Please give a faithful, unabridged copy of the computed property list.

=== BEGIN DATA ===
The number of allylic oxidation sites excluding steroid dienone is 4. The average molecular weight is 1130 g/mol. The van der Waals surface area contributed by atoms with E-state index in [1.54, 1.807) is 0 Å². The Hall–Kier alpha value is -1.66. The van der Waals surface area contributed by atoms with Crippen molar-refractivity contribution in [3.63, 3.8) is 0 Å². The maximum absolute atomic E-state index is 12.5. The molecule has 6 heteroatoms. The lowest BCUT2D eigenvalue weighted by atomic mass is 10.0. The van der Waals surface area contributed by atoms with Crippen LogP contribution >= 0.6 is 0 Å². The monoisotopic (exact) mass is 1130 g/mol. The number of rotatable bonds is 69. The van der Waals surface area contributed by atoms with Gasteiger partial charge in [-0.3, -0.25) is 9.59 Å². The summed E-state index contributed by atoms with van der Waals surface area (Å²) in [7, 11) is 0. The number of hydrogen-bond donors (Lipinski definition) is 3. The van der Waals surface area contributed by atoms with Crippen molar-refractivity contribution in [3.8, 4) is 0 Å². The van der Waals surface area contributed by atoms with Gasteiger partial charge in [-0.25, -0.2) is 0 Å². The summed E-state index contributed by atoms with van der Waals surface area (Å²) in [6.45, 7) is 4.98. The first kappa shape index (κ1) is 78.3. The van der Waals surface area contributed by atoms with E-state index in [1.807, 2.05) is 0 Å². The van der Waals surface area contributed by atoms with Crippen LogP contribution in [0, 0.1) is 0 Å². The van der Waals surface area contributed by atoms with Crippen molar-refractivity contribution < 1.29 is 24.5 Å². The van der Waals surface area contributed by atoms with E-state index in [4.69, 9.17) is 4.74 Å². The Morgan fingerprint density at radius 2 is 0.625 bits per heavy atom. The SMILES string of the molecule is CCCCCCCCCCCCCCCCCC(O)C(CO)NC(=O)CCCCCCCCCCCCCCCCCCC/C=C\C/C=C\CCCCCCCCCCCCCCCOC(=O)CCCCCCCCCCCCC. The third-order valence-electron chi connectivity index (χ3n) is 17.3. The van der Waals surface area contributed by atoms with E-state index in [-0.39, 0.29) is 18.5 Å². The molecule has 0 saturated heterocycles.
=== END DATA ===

The number of allylic oxidation sites excluding steroid dienone is 4. The average molecular weight is 1130 g/mol. The van der Waals surface area contributed by atoms with E-state index in [1.54, 1.807) is 0 Å². The Hall–Kier alpha value is -1.66. The van der Waals surface area contributed by atoms with Crippen molar-refractivity contribution in [3.63, 3.8) is 0 Å². The maximum absolute atomic E-state index is 12.5. The molecule has 6 heteroatoms. The lowest BCUT2D eigenvalue weighted by atomic mass is 10.0. The van der Waals surface area contributed by atoms with Crippen LogP contribution >= 0.6 is 0 Å². The monoisotopic (exact) mass is 1130 g/mol. The number of rotatable bonds is 69. The van der Waals surface area contributed by atoms with Gasteiger partial charge in [-0.3, -0.25) is 9.59 Å². The summed E-state index contributed by atoms with van der Waals surface area (Å²) in [7, 11) is 0. The number of hydrogen-bond donors (Lipinski definition) is 3. The van der Waals surface area contributed by atoms with Crippen molar-refractivity contribution in [3.8, 4) is 0 Å². The van der Waals surface area contributed by atoms with Gasteiger partial charge in [-0.25, -0.2) is 0 Å². The summed E-state index contributed by atoms with van der Waals surface area (Å²) in [6.45, 7) is 4.98. The first kappa shape index (κ1) is 78.3. The van der Waals surface area contributed by atoms with E-state index in [1.807, 2.05) is 0 Å². The van der Waals surface area contributed by atoms with Crippen LogP contribution in [0, 0.1) is 0 Å². The van der Waals surface area contributed by atoms with Crippen molar-refractivity contribution < 1.29 is 24.5 Å². The van der Waals surface area contributed by atoms with E-state index in [4.69, 9.17) is 4.74 Å². The Morgan fingerprint density at radius 2 is 0.625 bits per heavy atom. The SMILES string of the molecule is CCCCCCCCCCCCCCCCCC(O)C(CO)NC(=O)CCCCCCCCCCCCCCCCCCC/C=C\C/C=C\CCCCCCCCCCCCCCCOC(=O)CCCCCCCCCCCCC. The third-order valence-electron chi connectivity index (χ3n) is 17.3. The van der Waals surface area contributed by atoms with E-state index in [-0.39, 0.29) is 18.5 Å². The molecule has 0 saturated heterocycles.